Turkey and the U.S. are getting closer to an agreement on the details of a proposed safe zone in northeast Syria along the Turkish border, Turkey’s Foreign Minister Mevlut Cavusoglu revealed on May 2.
“We are close to reaching an agreement with Washington on the safe zone in Syria … We want to establish a safe zone east of the Euphrates River after the withdrawal of the majority of U.S. forces from the country,” Cavusoglu said responding to a question at a news conference about Turkish talks this week with the U.S. special envoy for Syria, according to RT.
Regarding the recent phone call between Turkey’s President Recep Tayyip Erdogan and U.S. President Donald Trump, Cavusoglu said that all the joint issues where discussed during the call in “a positive atmosphere.” The minister added that Trump may visit Ankara next summer.
Northeastern Syria is controlled by a US-backed group known as the Syrian Democratic Forces (SDF). The group’s core is the Kurdish People’s Protection Units (YPG) and even elements of the Kurdistan Workers’ Party (PKK). Due to this, Ankara views the group as a threat to its national security.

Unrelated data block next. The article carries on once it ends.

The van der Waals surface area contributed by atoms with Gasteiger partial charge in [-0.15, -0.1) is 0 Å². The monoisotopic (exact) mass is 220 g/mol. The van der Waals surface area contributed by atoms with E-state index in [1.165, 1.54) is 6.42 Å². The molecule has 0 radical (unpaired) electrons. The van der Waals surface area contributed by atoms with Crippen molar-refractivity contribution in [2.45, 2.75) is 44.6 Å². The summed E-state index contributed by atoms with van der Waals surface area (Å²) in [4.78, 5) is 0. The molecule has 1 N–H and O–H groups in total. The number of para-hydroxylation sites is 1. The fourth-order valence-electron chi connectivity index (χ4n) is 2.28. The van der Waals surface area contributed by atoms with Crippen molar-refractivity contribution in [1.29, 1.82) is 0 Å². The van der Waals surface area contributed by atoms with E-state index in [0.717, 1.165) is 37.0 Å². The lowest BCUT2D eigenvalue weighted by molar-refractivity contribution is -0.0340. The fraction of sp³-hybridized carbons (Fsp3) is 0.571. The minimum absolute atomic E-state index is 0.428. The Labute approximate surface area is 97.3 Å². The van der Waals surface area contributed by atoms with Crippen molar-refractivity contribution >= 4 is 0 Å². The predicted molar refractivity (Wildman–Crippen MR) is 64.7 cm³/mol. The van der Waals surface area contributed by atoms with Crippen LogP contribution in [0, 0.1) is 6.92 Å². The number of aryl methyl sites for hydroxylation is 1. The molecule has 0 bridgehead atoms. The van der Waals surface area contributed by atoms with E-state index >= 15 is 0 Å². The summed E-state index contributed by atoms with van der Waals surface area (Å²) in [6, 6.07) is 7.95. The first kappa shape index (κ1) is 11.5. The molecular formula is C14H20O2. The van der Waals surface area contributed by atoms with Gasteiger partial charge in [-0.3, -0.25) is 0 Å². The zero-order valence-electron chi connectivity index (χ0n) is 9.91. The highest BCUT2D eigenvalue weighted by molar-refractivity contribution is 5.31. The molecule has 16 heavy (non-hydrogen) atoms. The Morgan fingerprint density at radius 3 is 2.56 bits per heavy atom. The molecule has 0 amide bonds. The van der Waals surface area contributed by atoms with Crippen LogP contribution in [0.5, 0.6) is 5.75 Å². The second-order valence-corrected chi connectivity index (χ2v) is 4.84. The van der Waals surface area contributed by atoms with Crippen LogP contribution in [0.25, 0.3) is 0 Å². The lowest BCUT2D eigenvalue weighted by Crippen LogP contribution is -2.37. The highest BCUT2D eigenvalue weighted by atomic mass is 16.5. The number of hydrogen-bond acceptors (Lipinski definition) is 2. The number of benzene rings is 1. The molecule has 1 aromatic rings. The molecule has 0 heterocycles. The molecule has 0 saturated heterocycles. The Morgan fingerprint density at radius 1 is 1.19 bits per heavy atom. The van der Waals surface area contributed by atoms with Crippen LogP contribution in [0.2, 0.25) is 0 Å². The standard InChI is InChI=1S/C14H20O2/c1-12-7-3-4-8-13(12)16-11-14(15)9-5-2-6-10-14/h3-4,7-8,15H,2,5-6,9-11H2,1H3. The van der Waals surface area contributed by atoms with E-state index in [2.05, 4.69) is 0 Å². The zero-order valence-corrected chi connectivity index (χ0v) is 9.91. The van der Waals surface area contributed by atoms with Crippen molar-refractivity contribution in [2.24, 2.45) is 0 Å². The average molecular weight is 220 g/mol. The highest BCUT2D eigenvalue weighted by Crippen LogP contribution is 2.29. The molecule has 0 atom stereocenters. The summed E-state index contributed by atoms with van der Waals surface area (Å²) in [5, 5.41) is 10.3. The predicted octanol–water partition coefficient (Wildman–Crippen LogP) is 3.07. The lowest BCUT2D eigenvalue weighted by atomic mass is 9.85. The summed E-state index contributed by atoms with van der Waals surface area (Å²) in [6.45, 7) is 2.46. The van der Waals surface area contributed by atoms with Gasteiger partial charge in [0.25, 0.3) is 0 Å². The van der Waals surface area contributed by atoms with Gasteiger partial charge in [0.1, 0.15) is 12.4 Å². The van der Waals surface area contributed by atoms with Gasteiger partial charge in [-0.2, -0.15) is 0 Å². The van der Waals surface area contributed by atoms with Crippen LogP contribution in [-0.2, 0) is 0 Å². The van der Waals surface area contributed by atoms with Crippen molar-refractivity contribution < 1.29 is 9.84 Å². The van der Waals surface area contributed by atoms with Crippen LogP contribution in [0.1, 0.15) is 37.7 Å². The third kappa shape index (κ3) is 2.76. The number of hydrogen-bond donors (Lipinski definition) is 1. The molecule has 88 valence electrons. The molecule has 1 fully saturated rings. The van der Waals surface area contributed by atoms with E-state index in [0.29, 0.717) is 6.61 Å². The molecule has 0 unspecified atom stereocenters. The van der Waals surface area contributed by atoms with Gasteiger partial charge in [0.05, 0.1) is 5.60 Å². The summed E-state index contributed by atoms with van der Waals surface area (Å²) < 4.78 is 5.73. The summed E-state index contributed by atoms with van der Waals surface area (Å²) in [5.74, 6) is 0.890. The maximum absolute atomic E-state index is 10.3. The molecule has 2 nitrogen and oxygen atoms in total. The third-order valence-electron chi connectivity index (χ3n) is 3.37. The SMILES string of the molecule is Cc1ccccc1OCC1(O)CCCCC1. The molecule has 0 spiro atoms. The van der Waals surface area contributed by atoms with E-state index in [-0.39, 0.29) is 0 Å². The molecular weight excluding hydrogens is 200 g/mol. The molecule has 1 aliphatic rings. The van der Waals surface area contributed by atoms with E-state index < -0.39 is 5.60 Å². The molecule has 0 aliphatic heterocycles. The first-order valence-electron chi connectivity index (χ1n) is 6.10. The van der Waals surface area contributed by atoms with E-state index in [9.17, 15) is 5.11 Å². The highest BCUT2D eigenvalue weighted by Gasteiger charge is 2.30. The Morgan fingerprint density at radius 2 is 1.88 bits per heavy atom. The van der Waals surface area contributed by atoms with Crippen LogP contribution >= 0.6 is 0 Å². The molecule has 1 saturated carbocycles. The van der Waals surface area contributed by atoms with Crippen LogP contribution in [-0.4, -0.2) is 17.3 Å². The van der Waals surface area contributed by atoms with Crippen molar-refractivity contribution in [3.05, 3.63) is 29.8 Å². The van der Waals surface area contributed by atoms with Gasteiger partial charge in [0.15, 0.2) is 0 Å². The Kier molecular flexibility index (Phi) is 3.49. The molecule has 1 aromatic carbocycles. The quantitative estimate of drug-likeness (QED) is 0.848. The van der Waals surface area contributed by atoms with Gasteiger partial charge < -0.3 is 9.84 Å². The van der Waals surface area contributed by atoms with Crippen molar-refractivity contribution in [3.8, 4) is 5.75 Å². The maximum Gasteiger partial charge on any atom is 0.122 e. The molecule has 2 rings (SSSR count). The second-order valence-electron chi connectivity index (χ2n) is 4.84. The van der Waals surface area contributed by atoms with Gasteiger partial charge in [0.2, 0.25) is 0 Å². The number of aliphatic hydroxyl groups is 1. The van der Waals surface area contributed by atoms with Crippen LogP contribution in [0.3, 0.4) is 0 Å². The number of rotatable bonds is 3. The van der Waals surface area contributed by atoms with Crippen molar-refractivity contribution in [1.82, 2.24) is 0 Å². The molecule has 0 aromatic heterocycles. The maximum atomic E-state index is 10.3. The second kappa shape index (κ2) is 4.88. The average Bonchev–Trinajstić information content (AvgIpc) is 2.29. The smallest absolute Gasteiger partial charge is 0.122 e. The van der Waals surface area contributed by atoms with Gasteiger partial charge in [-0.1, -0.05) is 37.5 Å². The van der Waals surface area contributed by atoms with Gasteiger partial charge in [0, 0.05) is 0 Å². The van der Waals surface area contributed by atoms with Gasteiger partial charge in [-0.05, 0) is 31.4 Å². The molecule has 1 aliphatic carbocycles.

In an attempt to ensure Turkey’s concerns, the U.S. has been working to establish a safe zone in northeastern Syria in cooperation with other NATO countries. However, the plan didn’t please Ankara, whose defense minister insisted on several occasions that any safe zone in the region should be controlled by the Turkish military only.
The SDF will not likely hand over its positions along the border to the Turkish military. However, the U.S. may be planing to force both sides to share the control of the region. Such a solution would cement long-term U.S. military presence in Syria.